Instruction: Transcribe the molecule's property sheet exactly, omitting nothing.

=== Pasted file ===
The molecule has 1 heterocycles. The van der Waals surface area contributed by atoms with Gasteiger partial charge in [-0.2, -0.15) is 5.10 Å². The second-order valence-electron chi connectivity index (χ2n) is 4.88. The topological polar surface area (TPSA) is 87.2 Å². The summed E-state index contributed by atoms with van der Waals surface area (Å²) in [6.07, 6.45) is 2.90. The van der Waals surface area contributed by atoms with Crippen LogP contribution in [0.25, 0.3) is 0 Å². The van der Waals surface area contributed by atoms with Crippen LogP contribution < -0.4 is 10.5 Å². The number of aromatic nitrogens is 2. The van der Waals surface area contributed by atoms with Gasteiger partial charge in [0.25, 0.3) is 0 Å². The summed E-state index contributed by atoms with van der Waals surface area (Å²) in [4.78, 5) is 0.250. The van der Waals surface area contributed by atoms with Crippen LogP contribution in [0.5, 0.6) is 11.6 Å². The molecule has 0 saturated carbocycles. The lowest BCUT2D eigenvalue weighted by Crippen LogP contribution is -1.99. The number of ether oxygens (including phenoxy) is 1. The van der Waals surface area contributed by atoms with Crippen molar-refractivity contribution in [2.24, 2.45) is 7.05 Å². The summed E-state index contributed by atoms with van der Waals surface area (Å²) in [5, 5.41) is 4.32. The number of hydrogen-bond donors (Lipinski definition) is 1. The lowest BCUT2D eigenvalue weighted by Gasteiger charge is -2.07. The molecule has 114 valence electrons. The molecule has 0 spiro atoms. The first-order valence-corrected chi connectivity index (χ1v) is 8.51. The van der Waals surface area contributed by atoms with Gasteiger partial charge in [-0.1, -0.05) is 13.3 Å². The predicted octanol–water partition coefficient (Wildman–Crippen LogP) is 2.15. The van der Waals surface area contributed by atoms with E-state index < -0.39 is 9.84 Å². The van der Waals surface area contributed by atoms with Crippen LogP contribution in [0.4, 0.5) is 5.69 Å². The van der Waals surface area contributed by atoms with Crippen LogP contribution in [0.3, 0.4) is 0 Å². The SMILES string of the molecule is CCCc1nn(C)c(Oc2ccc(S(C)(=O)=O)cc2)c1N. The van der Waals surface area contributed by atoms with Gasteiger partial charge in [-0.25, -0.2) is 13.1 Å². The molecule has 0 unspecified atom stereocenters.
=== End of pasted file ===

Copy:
The molecule has 1 heterocycles. The van der Waals surface area contributed by atoms with Gasteiger partial charge in [-0.2, -0.15) is 5.10 Å². The second-order valence-electron chi connectivity index (χ2n) is 4.88. The topological polar surface area (TPSA) is 87.2 Å². The summed E-state index contributed by atoms with van der Waals surface area (Å²) in [6.07, 6.45) is 2.90. The van der Waals surface area contributed by atoms with Crippen LogP contribution in [0.25, 0.3) is 0 Å². The van der Waals surface area contributed by atoms with Crippen LogP contribution < -0.4 is 10.5 Å². The number of aromatic nitrogens is 2. The van der Waals surface area contributed by atoms with Gasteiger partial charge in [0.25, 0.3) is 0 Å². The summed E-state index contributed by atoms with van der Waals surface area (Å²) in [4.78, 5) is 0.250. The van der Waals surface area contributed by atoms with Crippen LogP contribution in [0.5, 0.6) is 11.6 Å². The molecule has 0 saturated carbocycles. The lowest BCUT2D eigenvalue weighted by Crippen LogP contribution is -1.99. The number of ether oxygens (including phenoxy) is 1. The van der Waals surface area contributed by atoms with Crippen molar-refractivity contribution in [2.24, 2.45) is 7.05 Å². The summed E-state index contributed by atoms with van der Waals surface area (Å²) in [5, 5.41) is 4.32. The number of hydrogen-bond donors (Lipinski definition) is 1. The lowest BCUT2D eigenvalue weighted by Gasteiger charge is -2.07. The molecule has 114 valence electrons. The molecule has 0 spiro atoms. The first-order valence-corrected chi connectivity index (χ1v) is 8.51. The van der Waals surface area contributed by atoms with Gasteiger partial charge in [-0.1, -0.05) is 13.3 Å². The predicted octanol–water partition coefficient (Wildman–Crippen LogP) is 2.15. The van der Waals surface area contributed by atoms with E-state index < -0.39 is 9.84 Å². The van der Waals surface area contributed by atoms with Crippen LogP contribution in [0.4, 0.5) is 5.69 Å². The van der Waals surface area contributed by atoms with Crippen LogP contribution in [0.3, 0.4) is 0 Å². The SMILES string of the molecule is CCCc1nn(C)c(Oc2ccc(S(C)(=O)=O)cc2)c1N. The van der Waals surface area contributed by atoms with Gasteiger partial charge in [-0.25, -0.2) is 13.1 Å². The molecule has 0 unspecified atom stereocenters.